For six years, Bath-based photographer Jon Tonks worked on a long-term personal project, culminating in the book Empire, published in December 2013 by Dewi Lewis. He travelled to a series of remote British Overseas Territories in the South Atlantic Ocean, which included St Helena, Ascension Island, Tristan da Cunha and the Falkland Islands, documenting the people and places from these last remaining pockets of the empire.
“On each of the islands, I would spend the first week not taking many pictures, discovering who and what was most interesting, and getting to know people so they would understand why I was there,” he says. “This was particularly important on Tristan da Cunha, a remote British territory in the South Atlantic with a population of 259. They were a little shy and wary of random people turning up on their island with a camera.”
Tonks would drive around the islands looking for locations to shoot, and arranged times to take people’s portraits. Yet within this self-imposed structure, he also allowed himself to record what he stumbled across by chance. “Studying photojournalism [at the London College of Communication, following an undergraduate degree in product design] taught me that the story behind each picture should be as interesting as the image itself. I was keen to blend elements of historic importance with elements of humour when they arose. This maintained my interest, and hopefully the viewers’ too.”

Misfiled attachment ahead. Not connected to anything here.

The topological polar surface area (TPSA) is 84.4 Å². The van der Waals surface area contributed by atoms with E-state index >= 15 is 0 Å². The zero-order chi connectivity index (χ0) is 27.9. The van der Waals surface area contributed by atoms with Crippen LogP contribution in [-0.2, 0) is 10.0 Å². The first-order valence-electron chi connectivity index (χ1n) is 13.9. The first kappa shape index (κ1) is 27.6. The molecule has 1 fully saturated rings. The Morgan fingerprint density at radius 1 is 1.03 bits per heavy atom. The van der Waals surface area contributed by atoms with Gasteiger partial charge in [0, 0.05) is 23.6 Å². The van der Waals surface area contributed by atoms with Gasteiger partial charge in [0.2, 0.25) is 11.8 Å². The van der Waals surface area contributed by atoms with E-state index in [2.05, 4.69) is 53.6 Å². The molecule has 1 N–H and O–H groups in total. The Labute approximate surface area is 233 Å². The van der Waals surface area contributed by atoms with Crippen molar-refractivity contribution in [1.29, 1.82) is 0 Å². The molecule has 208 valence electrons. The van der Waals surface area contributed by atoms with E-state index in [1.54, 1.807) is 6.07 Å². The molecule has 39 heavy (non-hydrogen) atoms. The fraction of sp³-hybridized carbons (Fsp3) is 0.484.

Nominated as ‘One to Watch’ by Martin Parr, who has worked with Dewi Lewis on books for the past 25 years, Tonks has built up a loyal following with editorial clients, including Time, Monocle and the weekend supplements of The Sunday Times, The Guardian, FT and The Telegraph, and has figured in the Taylor Wessing Portrait Prize, Magenta’s Flash Forward and the Terry O’Neill award. And for his self-initiated assignment, he has produced a project that was “crying out to be done”, says Parr. “Spending many weeks on Tristan da Cunha and St Helena, Tonks has shot a series that evokes the… reality of these islands. He weaves these photographs together with the stories that surround them in his compelling book.”
Find more of Jon’s work here.
First published in the January 2014 issue. You can buy this issue here.